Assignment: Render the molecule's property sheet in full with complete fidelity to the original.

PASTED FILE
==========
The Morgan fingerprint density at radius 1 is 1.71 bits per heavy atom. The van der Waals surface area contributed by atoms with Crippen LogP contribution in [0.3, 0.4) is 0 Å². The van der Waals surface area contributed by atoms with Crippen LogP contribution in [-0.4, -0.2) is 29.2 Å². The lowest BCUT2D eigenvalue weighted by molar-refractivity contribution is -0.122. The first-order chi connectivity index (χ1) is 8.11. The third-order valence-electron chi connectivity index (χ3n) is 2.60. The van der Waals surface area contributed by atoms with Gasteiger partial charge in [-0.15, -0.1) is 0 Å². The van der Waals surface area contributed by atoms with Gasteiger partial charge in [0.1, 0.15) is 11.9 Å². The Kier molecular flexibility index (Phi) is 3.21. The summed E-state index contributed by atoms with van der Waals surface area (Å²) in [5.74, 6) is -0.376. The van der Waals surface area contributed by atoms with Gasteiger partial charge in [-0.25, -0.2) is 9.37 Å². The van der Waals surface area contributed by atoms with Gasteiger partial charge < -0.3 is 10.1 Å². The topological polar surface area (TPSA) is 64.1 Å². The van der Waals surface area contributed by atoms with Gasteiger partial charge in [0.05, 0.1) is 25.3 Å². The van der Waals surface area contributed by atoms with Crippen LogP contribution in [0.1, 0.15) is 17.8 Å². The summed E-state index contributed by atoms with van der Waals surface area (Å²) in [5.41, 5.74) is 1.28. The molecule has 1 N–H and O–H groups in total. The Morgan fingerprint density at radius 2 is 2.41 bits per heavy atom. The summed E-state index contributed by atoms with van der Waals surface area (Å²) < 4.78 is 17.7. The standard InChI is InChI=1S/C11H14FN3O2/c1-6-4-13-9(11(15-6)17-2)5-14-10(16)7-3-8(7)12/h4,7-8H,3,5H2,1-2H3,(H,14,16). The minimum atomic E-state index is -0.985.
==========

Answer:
The Morgan fingerprint density at radius 1 is 1.71 bits per heavy atom. The van der Waals surface area contributed by atoms with Crippen LogP contribution in [0.3, 0.4) is 0 Å². The van der Waals surface area contributed by atoms with Crippen LogP contribution in [-0.4, -0.2) is 29.2 Å². The lowest BCUT2D eigenvalue weighted by molar-refractivity contribution is -0.122. The first-order chi connectivity index (χ1) is 8.11. The third-order valence-electron chi connectivity index (χ3n) is 2.60. The van der Waals surface area contributed by atoms with Gasteiger partial charge in [-0.15, -0.1) is 0 Å². The van der Waals surface area contributed by atoms with Gasteiger partial charge in [0.1, 0.15) is 11.9 Å². The Kier molecular flexibility index (Phi) is 3.21. The summed E-state index contributed by atoms with van der Waals surface area (Å²) in [5.74, 6) is -0.376. The van der Waals surface area contributed by atoms with Gasteiger partial charge in [-0.25, -0.2) is 9.37 Å². The van der Waals surface area contributed by atoms with Gasteiger partial charge < -0.3 is 10.1 Å². The topological polar surface area (TPSA) is 64.1 Å². The van der Waals surface area contributed by atoms with Gasteiger partial charge in [0.05, 0.1) is 25.3 Å². The van der Waals surface area contributed by atoms with Crippen LogP contribution in [0.1, 0.15) is 17.8 Å². The summed E-state index contributed by atoms with van der Waals surface area (Å²) in [5.41, 5.74) is 1.28. The molecule has 1 N–H and O–H groups in total. The Morgan fingerprint density at radius 2 is 2.41 bits per heavy atom. The summed E-state index contributed by atoms with van der Waals surface area (Å²) < 4.78 is 17.7. The standard InChI is InChI=1S/C11H14FN3O2/c1-6-4-13-9(11(15-6)17-2)5-14-10(16)7-3-8(7)12/h4,7-8H,3,5H2,1-2H3,(H,14,16). The minimum atomic E-state index is -0.985.